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September 20, 2004 @ 2:50 pm
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Offensive Woes Won't Prompt Bucs To Give In To McCardell's Demands

Written by Jim
Flynn
Jim Flynn

Jim
Flynn

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What will it take for the Tampa Bay Buccaneers to give in to wide receiver Keenan McCardell's contract demands? Apparently a 0-2 start and touchdownless offensive effort in the first two games of the 2004 regular season aren't going to get McCardell a new contract. Plus, other notes from One Buccaneer Place.

After two regular season games, Tampa Bay's offense has failed to score an offensive touchdown and ranks 30th overall in the National Football League.

The Buccaneers could use some help on the offensive side of the ball, especially at the wide receiver position, where Joey Galloway and Joe Jurevicius are sidelined several weeks with groin and back injuries, respectively.

The team is also without Pro Bowl WR Keenan McCardell, who is still holding out for a new contract he feels he deserves. Despite Tampa Bay's dreadful offensive performances over the past two games, don't look for the Bucs to give in to McCardell's contract demands any time soon.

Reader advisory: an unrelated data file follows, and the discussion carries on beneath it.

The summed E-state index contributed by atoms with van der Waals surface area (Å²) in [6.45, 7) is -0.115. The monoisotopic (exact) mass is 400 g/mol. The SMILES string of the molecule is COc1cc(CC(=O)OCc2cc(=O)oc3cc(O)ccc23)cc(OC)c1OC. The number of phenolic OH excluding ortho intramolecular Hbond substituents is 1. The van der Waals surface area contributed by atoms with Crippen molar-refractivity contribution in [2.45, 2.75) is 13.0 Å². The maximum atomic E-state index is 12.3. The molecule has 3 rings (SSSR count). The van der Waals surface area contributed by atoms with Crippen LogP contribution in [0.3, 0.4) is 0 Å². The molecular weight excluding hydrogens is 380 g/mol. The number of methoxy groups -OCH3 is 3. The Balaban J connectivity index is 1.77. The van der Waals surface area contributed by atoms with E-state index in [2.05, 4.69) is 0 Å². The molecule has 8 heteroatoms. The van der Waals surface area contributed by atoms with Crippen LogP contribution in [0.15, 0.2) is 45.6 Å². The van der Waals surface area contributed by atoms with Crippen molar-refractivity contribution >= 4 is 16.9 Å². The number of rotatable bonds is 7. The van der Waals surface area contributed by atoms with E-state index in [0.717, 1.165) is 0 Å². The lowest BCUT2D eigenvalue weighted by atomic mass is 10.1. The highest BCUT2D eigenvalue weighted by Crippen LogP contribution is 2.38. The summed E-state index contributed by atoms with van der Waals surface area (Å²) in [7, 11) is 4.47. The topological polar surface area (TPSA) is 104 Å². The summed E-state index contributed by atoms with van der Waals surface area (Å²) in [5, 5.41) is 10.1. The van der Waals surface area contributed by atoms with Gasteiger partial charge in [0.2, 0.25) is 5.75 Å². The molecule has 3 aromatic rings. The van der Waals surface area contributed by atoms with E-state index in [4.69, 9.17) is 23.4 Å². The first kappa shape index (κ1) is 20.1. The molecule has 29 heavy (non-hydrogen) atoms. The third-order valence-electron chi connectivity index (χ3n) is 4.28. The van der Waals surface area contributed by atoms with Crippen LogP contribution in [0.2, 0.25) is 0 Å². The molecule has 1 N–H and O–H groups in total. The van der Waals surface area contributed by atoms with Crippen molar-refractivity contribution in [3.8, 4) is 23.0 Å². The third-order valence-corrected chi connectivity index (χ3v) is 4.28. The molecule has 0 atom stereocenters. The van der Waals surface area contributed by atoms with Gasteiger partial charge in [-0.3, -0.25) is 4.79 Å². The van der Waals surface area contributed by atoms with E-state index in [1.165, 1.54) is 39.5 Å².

"The guy is one heck of a football player and we would love to have him," said Bucs head coach Jon Gruden. "I'm not going to sit here and cry sour grapes. This is a situation that doesn't appears to have resolved itself nor does it appear to be resolving itself. It's too bad. Joe Jurevicius would help I think. Galloway, (Michael) Pittman would help. There are a lot of things that could help. The bottom line is when you look at that game yesterday we could have won that football game. There were three, four, five or seven opportunities to cash in on and we didn't get it done yesterday. We just got to get back to work here and get it done next week in Oakland because that is going to be a challenge."

McCardell, who caught a team-leading 84 passes and scored a career-high nine touchdowns last season, was scheduled to earn $2.5 million this season and is one of the league's highest-paid 34-year-old receivers, but he wants to be paid like the team's No. 1 receiver, which would call for about a $2 million annual salary increase.

"That's not playing realistic football," Gruden said when asked about bringing on McCardell. "You have to play by the rules in the NFL. There is a salary cap. You have certain rules and certain things that you have to understand. If it were up to me, I would give everybody the money. It's not my money. I would give them all the money to get the best players in here. We are in a certain situation that is very clear I think."

BUCS SEARCHING FOR TOUCHDOWNS, OFFENSIVE IDENTITY: